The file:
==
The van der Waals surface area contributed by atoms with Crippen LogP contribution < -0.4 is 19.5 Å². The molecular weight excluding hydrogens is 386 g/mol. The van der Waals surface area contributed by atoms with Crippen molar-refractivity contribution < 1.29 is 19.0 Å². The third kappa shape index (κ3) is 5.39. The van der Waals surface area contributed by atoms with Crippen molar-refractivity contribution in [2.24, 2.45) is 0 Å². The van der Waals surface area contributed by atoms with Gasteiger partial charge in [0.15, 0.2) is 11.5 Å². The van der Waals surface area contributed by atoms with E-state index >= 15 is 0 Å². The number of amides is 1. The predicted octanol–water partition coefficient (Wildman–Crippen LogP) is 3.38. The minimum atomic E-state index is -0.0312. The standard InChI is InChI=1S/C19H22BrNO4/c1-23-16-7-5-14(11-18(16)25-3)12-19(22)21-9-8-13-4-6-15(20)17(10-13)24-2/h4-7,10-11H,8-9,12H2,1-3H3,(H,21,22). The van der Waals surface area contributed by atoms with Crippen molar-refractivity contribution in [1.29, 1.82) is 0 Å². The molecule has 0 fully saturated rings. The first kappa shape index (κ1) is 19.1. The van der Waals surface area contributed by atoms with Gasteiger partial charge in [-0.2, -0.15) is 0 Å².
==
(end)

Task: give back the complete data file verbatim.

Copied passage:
The van der Waals surface area contributed by atoms with Crippen LogP contribution < -0.4 is 19.5 Å². The molecular weight excluding hydrogens is 386 g/mol. The van der Waals surface area contributed by atoms with Crippen molar-refractivity contribution < 1.29 is 19.0 Å². The third kappa shape index (κ3) is 5.39. The van der Waals surface area contributed by atoms with Crippen molar-refractivity contribution in [2.24, 2.45) is 0 Å². The van der Waals surface area contributed by atoms with Gasteiger partial charge in [0.15, 0.2) is 11.5 Å². The van der Waals surface area contributed by atoms with E-state index >= 15 is 0 Å². The number of amides is 1. The predicted octanol–water partition coefficient (Wildman–Crippen LogP) is 3.38. The minimum atomic E-state index is -0.0312. The standard InChI is InChI=1S/C19H22BrNO4/c1-23-16-7-5-14(11-18(16)25-3)12-19(22)21-9-8-13-4-6-15(20)17(10-13)24-2/h4-7,10-11H,8-9,12H2,1-3H3,(H,21,22). The van der Waals surface area contributed by atoms with Crippen molar-refractivity contribution in [1.29, 1.82) is 0 Å². The molecule has 0 fully saturated rings. The first kappa shape index (κ1) is 19.1. The van der Waals surface area contributed by atoms with Gasteiger partial charge in [-0.2, -0.15) is 0 Å².